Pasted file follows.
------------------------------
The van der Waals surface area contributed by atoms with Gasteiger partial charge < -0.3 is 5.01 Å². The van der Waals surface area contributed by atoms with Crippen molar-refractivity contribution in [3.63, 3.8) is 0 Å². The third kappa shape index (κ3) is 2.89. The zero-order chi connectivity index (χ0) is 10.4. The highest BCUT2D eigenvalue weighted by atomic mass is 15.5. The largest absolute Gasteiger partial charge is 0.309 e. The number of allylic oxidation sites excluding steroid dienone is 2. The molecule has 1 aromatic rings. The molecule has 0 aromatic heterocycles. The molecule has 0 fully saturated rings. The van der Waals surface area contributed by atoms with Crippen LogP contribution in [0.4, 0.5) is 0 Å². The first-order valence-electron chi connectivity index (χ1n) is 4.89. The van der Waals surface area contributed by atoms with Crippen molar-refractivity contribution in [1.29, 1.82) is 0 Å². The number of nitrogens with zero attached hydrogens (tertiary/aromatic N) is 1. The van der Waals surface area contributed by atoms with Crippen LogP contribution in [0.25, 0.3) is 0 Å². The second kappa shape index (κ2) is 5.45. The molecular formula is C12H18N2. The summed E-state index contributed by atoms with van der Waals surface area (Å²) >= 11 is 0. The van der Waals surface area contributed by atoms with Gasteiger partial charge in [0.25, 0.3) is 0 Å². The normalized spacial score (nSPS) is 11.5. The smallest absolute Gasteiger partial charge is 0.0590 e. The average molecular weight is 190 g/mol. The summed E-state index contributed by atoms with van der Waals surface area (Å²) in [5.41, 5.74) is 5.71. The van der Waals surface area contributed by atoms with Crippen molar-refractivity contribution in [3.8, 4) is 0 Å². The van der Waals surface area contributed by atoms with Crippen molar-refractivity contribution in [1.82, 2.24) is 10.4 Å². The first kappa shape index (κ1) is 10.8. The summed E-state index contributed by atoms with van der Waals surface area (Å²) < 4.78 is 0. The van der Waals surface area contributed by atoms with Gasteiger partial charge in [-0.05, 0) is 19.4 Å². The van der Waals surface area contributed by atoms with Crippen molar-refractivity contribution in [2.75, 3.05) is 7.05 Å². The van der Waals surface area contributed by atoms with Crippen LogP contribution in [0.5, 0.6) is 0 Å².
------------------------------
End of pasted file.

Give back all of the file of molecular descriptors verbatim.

The van der Waals surface area contributed by atoms with Gasteiger partial charge < -0.3 is 5.01 Å². The van der Waals surface area contributed by atoms with Crippen molar-refractivity contribution in [3.63, 3.8) is 0 Å². The third kappa shape index (κ3) is 2.89. The zero-order chi connectivity index (χ0) is 10.4. The highest BCUT2D eigenvalue weighted by atomic mass is 15.5. The largest absolute Gasteiger partial charge is 0.309 e. The number of allylic oxidation sites excluding steroid dienone is 2. The molecule has 1 aromatic rings. The molecule has 0 aromatic heterocycles. The molecule has 0 fully saturated rings. The van der Waals surface area contributed by atoms with Crippen LogP contribution in [0.4, 0.5) is 0 Å². The first-order valence-electron chi connectivity index (χ1n) is 4.89. The van der Waals surface area contributed by atoms with Crippen molar-refractivity contribution in [1.29, 1.82) is 0 Å². The number of nitrogens with zero attached hydrogens (tertiary/aromatic N) is 1. The van der Waals surface area contributed by atoms with Crippen LogP contribution in [0.25, 0.3) is 0 Å². The second kappa shape index (κ2) is 5.45. The molecular formula is C12H18N2. The summed E-state index contributed by atoms with van der Waals surface area (Å²) >= 11 is 0. The van der Waals surface area contributed by atoms with Gasteiger partial charge in [0.25, 0.3) is 0 Å². The normalized spacial score (nSPS) is 11.5. The smallest absolute Gasteiger partial charge is 0.0590 e. The average molecular weight is 190 g/mol. The summed E-state index contributed by atoms with van der Waals surface area (Å²) in [5.41, 5.74) is 5.71. The van der Waals surface area contributed by atoms with Crippen molar-refractivity contribution in [3.8, 4) is 0 Å². The van der Waals surface area contributed by atoms with Crippen molar-refractivity contribution in [1.82, 2.24) is 10.4 Å². The first kappa shape index (κ1) is 10.8. The summed E-state index contributed by atoms with van der Waals surface area (Å²) < 4.78 is 0. The van der Waals surface area contributed by atoms with Gasteiger partial charge in [-0.05, 0) is 19.4 Å². The van der Waals surface area contributed by atoms with Crippen molar-refractivity contribution in [2.75, 3.05) is 7.05 Å². The van der Waals surface area contributed by atoms with Crippen LogP contribution in [0.5, 0.6) is 0 Å².